California's "ReadyReturn" Filing Program Could Trap Taxpayers, Citizen Group's Study Warns

(Alexandria, VA) -- It's being touted as a way to make income tax filing easier, but California's state-funded "ReadyReturn" program is a boondoggle, not a bargain, for taxpayers: that's the conclusion of a new study from the National Taxpayers Union (NTU), a non-partisan citizen group with 350,000 members nationwide and more than 51,000 members in California.

"ReadyReturn is proving to be a concept not even worthy of its own name," said NTU Policy Analyst and study author Jeff Dircksen. "The program is neither ready for broader application to the tax filing population, nor will it return many discernible benefits to taxpayers."

This year California's Franchise Tax Board (FTB) initiated a test program in which 50,000 taxpayers were sent government-completed tax returns based on previous filing and income data. The recipients may then sign and accept the return, make adjustments, or file their own taxes. But according to Dircksen, who formerly served as a revenue policy analyst with the Commonwealth of Pennsylvania, the FTB's ReadyReturn scheme is not the model of simplicity and convenience that officials would have taxpayers believe it is. Aside from a paltry 3.6 percent participation rate as of mid-March, other problems plague the program:

  • Not a "Free" Service. ReadyReturn's cost ultimately falls on taxpayers because the taxpayer-funded FTB prepares the returns. These resources could instead be committed to providing relief from the state's notoriously-high income taxes, or for encouraging more electronic filing (which actually saves the state, and taxpayers, $1 for every return processed).
  • Unfair Competition with the Private Sector. The FTB's website alone lists 14 private firms that help prepare and submit returns, eight of which offer some sort of free filing option (not including the state's "CalFile" option). Taken to its extreme, ReadyReturn could lead to "mission creep" at the FTB (such as offering bookkeeping services or estimating tax liabilities). "If other agencies adopted this model, the DMV could arrange auto loans, state wildlife employees could run pet stores, and of course the Governor could freelance as a personal trainer," Dircksen quipped.
  • Bureaucratic Snafus. Since eligibility for ReadyReturn is based on a backward-looking analysis, taxpayers whose personal situations have changed (i.e., marrying, moving out of state, switching to better-paying jobs) might not actually qualify for the program this year. Also, ReadyReturn preparation is based on filing and withholding data, so it will do nothing to prompt compliance from non-filers or under-reporters who are part of the "tax gap" FTB has bemoaned.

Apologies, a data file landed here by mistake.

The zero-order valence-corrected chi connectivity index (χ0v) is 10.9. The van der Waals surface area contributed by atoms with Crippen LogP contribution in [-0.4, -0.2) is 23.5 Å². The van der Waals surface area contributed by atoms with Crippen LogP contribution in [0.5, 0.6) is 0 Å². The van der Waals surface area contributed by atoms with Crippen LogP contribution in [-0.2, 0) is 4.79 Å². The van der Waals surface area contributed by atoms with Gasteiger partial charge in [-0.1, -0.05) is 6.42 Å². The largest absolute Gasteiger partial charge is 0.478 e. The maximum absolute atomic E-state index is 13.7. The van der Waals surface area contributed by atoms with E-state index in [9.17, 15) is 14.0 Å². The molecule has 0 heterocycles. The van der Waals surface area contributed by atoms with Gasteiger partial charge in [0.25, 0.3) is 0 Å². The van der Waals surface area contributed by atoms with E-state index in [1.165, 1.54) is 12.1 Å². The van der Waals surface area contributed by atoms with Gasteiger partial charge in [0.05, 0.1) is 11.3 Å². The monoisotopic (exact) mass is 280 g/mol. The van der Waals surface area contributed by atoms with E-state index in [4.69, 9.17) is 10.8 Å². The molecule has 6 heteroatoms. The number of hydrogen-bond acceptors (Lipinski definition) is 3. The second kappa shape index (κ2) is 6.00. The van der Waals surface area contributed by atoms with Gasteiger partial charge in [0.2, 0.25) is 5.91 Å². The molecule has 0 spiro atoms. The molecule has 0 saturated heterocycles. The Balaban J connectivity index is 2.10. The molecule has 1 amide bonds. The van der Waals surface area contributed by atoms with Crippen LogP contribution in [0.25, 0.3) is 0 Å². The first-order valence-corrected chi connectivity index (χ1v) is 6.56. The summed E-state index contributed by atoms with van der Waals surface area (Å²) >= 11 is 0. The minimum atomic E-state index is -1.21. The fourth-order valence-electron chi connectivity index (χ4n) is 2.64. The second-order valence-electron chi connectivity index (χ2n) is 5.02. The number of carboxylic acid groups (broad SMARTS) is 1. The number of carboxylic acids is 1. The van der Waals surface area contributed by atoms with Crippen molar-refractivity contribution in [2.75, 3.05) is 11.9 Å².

• Less Accountability. If ReadyReturn participation rates do pick up, many taxpayers would be discouraged from maximizing the savings that the laws may allow them under individual circumstances; and, to the convenience of politicians, taxpayers would be disconnected from yet another process that reminds them of the high price they pay for government.

Dircksen suggests that another motive behind the possible expansion of the ReadyReturn program -- to 4 million taxpayers next year -- might be the FTB's own institutional interest. Bigger workloads from the program could justify higher staffing levels and even greater budgets.

"If legislators want to meet Governor Schwarzenegger's call for a 21st Century government, they should replace the state's tax system with a simple, low-rate income tax or broad-based consumption tax," Dircksen concluded. "Otherwise, taxpayers will soon learn a costly lesson: the false luster of the ReadyReturn program hides a bureaucratic desire for more gold from the taxpayers of the Golden State."

NTU was founded in 1969 to work for lower taxes and smaller government. Note: NTU Issue Brief 153, California's ReadyReturn Program: Fool's Gold in the Golden State, is available at